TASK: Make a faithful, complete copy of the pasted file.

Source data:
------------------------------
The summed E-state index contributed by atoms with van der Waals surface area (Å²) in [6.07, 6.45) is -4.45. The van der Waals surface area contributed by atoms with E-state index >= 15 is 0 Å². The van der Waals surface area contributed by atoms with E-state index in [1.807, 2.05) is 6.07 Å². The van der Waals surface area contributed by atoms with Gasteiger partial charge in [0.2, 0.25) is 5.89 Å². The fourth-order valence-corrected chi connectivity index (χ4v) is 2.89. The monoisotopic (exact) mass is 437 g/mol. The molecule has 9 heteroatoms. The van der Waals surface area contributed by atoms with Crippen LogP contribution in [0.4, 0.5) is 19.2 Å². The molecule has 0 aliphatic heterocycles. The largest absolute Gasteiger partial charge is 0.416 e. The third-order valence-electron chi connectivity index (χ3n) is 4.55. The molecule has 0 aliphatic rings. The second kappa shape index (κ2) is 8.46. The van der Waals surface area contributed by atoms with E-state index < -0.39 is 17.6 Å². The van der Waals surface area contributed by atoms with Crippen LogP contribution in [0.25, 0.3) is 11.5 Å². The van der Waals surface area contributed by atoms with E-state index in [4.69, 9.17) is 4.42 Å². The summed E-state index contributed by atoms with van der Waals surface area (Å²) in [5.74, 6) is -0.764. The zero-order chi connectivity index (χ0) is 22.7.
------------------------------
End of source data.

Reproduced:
The summed E-state index contributed by atoms with van der Waals surface area (Å²) in [6.07, 6.45) is -4.45. The van der Waals surface area contributed by atoms with E-state index >= 15 is 0 Å². The van der Waals surface area contributed by atoms with E-state index in [1.807, 2.05) is 6.07 Å². The van der Waals surface area contributed by atoms with Gasteiger partial charge in [0.2, 0.25) is 5.89 Å². The fourth-order valence-corrected chi connectivity index (χ4v) is 2.89. The monoisotopic (exact) mass is 437 g/mol. The molecule has 9 heteroatoms. The van der Waals surface area contributed by atoms with Crippen LogP contribution in [0.4, 0.5) is 19.2 Å². The molecule has 0 aliphatic heterocycles. The largest absolute Gasteiger partial charge is 0.416 e. The third-order valence-electron chi connectivity index (χ3n) is 4.55. The molecule has 0 aliphatic rings. The second kappa shape index (κ2) is 8.46. The van der Waals surface area contributed by atoms with E-state index < -0.39 is 17.6 Å². The van der Waals surface area contributed by atoms with Crippen LogP contribution in [0.25, 0.3) is 11.5 Å². The van der Waals surface area contributed by atoms with E-state index in [4.69, 9.17) is 4.42 Å². The summed E-state index contributed by atoms with van der Waals surface area (Å²) in [5.74, 6) is -0.764. The zero-order chi connectivity index (χ0) is 22.7.